I would add, that we, the deck chair critics know very little about sailing, and that our extensive knowledge of the state of the tide is only founded in the need to know if it is low enough to make it possible to walk along the beach to the Venus cafe to buy ice cream, or if it is so high its necessary to take the less picturesque route along the road.

 

*Not sure why I’ve bothered, the whole lot will have to come back out again in a few weeks time during the installation of our new  central heating system, a ground source heat pump, watch this space.

** How annoying is it that Mr Uhdd lost weight on holiday, however he did gain a lot of bruises.


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Timeless Elegance

I think regular readers will have gathered that most things about boats and yachts don’t  really ‘float my boat’ but every now and then one catches my eye and to be frank you’d have to be blindfolded to miss the elegance and beauty of this yacht, that was sailing out of Salcombe harbour this morning.

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I don’t know what she is called, but we do know she shared a mooring in the harbour with  ‘Sceptre’ who raced in the Americas Cup 1958

Over the years various bits of boats and even a whole pram dinghy* have cruised into our kitchen at home, seeking warmth, ‘so the varnish will dry better’  during one of  Mr Uphilldowndale’s  boat repair and restoration projects (of which there are many) but I doubt any of the bits from this boat would fit in our kitchen, even if they came in through the window(true story).

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*Pram dinghy? Here is one we sold earlier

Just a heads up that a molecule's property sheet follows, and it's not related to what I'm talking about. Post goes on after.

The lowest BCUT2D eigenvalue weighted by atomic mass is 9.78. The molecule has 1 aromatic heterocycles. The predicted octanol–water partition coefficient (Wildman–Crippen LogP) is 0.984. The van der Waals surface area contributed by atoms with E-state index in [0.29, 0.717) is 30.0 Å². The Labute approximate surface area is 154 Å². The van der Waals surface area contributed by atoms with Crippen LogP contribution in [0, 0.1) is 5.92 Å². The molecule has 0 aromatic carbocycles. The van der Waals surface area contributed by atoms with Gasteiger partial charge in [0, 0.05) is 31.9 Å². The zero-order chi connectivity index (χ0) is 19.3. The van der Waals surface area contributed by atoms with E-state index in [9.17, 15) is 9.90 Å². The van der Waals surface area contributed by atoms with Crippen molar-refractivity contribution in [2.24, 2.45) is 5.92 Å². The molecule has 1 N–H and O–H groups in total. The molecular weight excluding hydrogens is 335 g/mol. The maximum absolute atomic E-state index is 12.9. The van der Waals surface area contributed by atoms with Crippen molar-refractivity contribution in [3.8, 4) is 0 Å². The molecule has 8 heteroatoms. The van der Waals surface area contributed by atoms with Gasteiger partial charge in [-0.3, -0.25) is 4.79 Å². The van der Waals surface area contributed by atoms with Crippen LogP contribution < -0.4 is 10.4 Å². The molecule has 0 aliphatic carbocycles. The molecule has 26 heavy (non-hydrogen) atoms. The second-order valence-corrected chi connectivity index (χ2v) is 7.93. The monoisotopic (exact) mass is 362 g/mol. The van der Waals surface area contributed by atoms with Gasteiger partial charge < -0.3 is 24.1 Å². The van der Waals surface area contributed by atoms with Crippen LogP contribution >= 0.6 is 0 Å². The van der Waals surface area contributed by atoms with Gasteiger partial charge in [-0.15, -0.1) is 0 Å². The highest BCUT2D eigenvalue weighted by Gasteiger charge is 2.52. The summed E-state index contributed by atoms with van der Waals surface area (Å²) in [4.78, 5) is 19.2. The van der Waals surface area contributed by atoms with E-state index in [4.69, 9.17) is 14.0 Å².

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(Joe still has a passion for tartan trousers, ten years on, but not for boats).

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The Family of Man

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Ancestor I, Ancestor II, Parent I

The Family of Man, by Barbara Hepworth at Snape Maltings. To be enjoyed by the family of man. In the background, the sails of boats on the river Deben

The sign is rather weathered

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The sculpture is rather tactile

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What I can’t capture here is the sound of an orchestra, rehearsing in the building behind me.

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The Reluctant Sailor

Spud the dog is liberated from the kennels, I’m back at work and should be back at my studies, but I’m easily distracted. I suppose eventually this blog will return to its Derbyshire roots, but in the mean time I’ve a camera load of photos of Suffolk to serve up,  sort of a second helping of summer.

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It’s been mentioned here before,  that I’m a land lubber at heart, so my men folk left me ashore whilst they went to play on a friends boat, sailing down the river Deben, around Felixstowe before mooring up in the marina in the centre of Ipswich; where I joined them for the night.  I’d never visited the area before, but we’d called on Mrs Ogg and the Oglets on the way, for a yummy lunch and she’d tipped me off where to go a take a look.

The lobster above I found in Aldeburgh along with some handsome hungry  gulls